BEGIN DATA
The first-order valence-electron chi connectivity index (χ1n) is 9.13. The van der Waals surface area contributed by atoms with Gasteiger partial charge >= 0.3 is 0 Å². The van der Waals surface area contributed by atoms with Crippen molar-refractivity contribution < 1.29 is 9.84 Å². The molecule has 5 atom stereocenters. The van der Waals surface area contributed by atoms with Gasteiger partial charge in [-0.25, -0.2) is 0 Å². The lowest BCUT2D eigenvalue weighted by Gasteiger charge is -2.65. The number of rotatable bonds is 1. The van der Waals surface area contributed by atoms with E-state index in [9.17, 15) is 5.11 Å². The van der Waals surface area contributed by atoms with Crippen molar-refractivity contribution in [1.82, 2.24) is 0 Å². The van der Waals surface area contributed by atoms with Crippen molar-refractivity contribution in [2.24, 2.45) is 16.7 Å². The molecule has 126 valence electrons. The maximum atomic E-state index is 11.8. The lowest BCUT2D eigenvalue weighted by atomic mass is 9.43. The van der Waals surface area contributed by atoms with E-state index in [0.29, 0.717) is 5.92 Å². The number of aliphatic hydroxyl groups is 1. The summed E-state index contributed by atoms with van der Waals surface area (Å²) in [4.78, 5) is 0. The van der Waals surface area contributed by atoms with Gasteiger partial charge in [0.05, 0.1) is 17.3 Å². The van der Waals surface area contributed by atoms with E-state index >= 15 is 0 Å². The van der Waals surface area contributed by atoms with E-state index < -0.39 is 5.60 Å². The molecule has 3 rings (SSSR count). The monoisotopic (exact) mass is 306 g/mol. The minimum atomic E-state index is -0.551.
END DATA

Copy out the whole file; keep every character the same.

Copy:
The first-order valence-electron chi connectivity index (χ1n) is 9.13. The van der Waals surface area contributed by atoms with Gasteiger partial charge >= 0.3 is 0 Å². The van der Waals surface area contributed by atoms with Crippen molar-refractivity contribution < 1.29 is 9.84 Å². The molecule has 5 atom stereocenters. The van der Waals surface area contributed by atoms with Gasteiger partial charge in [-0.25, -0.2) is 0 Å². The lowest BCUT2D eigenvalue weighted by Gasteiger charge is -2.65. The number of rotatable bonds is 1. The van der Waals surface area contributed by atoms with E-state index in [9.17, 15) is 5.11 Å². The van der Waals surface area contributed by atoms with Crippen molar-refractivity contribution in [1.82, 2.24) is 0 Å². The van der Waals surface area contributed by atoms with Crippen molar-refractivity contribution in [2.24, 2.45) is 16.7 Å². The molecule has 126 valence electrons. The maximum atomic E-state index is 11.8. The lowest BCUT2D eigenvalue weighted by atomic mass is 9.43. The van der Waals surface area contributed by atoms with E-state index in [0.29, 0.717) is 5.92 Å². The number of aliphatic hydroxyl groups is 1. The summed E-state index contributed by atoms with van der Waals surface area (Å²) in [4.78, 5) is 0. The van der Waals surface area contributed by atoms with Gasteiger partial charge in [0.05, 0.1) is 17.3 Å². The van der Waals surface area contributed by atoms with E-state index >= 15 is 0 Å². The van der Waals surface area contributed by atoms with E-state index < -0.39 is 5.60 Å². The molecule has 3 rings (SSSR count). The monoisotopic (exact) mass is 306 g/mol. The minimum atomic E-state index is -0.551.